The general view on the issue of 2-pdr high-explosive (HE) is that there was none, and that the guns were only equipped with armour-piercing (AP) rounds. While sometimes one comes across references to 2-pdr HE (see e.g. at this link), these are vague and from memory, written years after the fact. So you can imagine my surprise when I came across a short statement in the war diary of 11 Royal Horse Artillery (R.H.A. – the famous ‘Honourable Artillery Company’ of the City of London), in which German tank methods and ways of dealing with them are discussed.
15. The 2-pr H.E. has been used most effectively against soft vehicles but it is doubtful if there is much more in the country.
11 R.H.A. was a 25-pdr regiment, but it would have worked closely with 2-pdr equipped AT regiments during January 1942, when the Allied forces were operating in mixed columns. Nevertheless, this report does not pertain to operations during the Axis counter-offensive. The relevant appendix is part of the February 1942 war diary. The report was issued by HQ R.A. 1 Armoured Division on 20 January 1942, so it would be based on experience in fighting up to that date.
The document can be found in Kew, under WO169/4560. I’d be interested in comments on this.
Thanks to user ‘idler’ on WW2talk, here is a link to the 2-pdr equipment page with ammunition production statistics.
And here is a comment on WW2 Talk that should resolve this: The confusion is caused by the fact that the 2 pounder APHE round was colloquially referred to as “HE”, and so there is the erroneous view that 2 pounder HE was available in the early war period, when it wasn’t. The line “but it is doubtful if there is much more in the country” refers to the fact that the APHE was the original AP shell for the 2 pounder, but was discontinued in favour of the more effective (against armour) solid AP round, and so there were only limited stocks available. Many of these had had their burster charge replaced with sand to provide practice rounds.
A proper HE shell, the HE Mk.2T, only became available during 1943, with 55,000 (iirc) being available in War Office stores by June 1943 (but not necessarily in the Middle East).
The whole saga of the various types of 2 pounder ammunition and their availability is covered in anally retentive detail here: http://tankandafvnews.com/tag/a15-cruiser-mk-vi-crusader-tank-a-technical-history/ – my copy is on order, I’ll try to review it when I get it.
Thanks to have ended that mystery.
Just to add to the matter of 2pdr HE rounds, some details of the effect of APHE rounds is in file WO.169/952 A.F.V. G.H.Q. MEF War Diary 1941 at the National Archives in Kew –
August section – Appendix 14
Subject: – 2-pdr A.P. H.E. Shells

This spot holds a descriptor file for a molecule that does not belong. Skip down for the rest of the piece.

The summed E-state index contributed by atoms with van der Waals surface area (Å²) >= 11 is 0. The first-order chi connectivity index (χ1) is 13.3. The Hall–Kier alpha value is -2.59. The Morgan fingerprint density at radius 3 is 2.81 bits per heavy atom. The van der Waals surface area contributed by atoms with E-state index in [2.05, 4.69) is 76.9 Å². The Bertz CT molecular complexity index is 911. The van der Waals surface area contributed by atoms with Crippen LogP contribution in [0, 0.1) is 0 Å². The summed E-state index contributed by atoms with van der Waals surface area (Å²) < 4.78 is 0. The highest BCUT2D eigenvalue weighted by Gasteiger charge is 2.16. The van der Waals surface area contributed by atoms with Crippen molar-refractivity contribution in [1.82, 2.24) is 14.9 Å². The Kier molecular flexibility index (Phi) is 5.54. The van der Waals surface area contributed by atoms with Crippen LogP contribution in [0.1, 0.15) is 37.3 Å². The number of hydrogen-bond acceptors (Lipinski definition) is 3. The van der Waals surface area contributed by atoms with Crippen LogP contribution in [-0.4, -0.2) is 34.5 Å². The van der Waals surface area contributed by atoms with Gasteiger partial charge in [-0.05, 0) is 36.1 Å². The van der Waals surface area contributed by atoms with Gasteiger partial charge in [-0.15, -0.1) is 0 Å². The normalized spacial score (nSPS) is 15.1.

13 Aug 41
The question has arisen as to what, if any proportion of 2-pdr ammunition is to be A.P. HE.
Resulting from inspection of Italian M.13 Tanks after the BEDA FOMM action, and the remarkable number of Tanks found with the whole crew dead after a single hit by a 2-pdr. shell, a trial was held by 2 R.Tanks. At this trial the 2-pdr. H.E. Shell entered the M.13 Tank through the front plate and splinters were found in all sandbags which had been placed to represent the crew in position. The range was 900 yards.
It is realised that the German armour plate is of better quality than the Italian. But it is felt that if the H.E. Shell would penetrate the German tanks at say – 600 yards or less, it would be worth having a proportion of H.E. Shell to be used at the Tank commander’s discretion, to administer a “Coup de Grace” at short range.
The War Office have stopped production of 2-pdr. H.E. at home as a result of poor reports of its penetration power in FRANCE. We do not know, however, at what range it was used.
We would like to have your opinion as to whether in the light of an experience in the M.E. representations should be made to the War Office for renewed production.
Brigadier, General Staff
Copy to: – HQ., 7 Armd. Div.
Thanks a lot Peter
The pre-war stockpile of 2pdr rounds was almost one million rounds. Of that, two-thirds were 2pdr shell(APHE) and one-third 2pdr shot(AP).
It should be noted, also, that the company producing these rounds was only able to make fewer than 1,000 rounds per month, which was far short of requirements. These rounds were also of high quality due to a special procedure used. When production was expanded, the new manufacturers reported that they could only meet the pre-war standard with difficulty or not at all. This resulted in irregular performance by the new rounds, and may explain some of the derogatory comments about them.
Thanks for the additional background!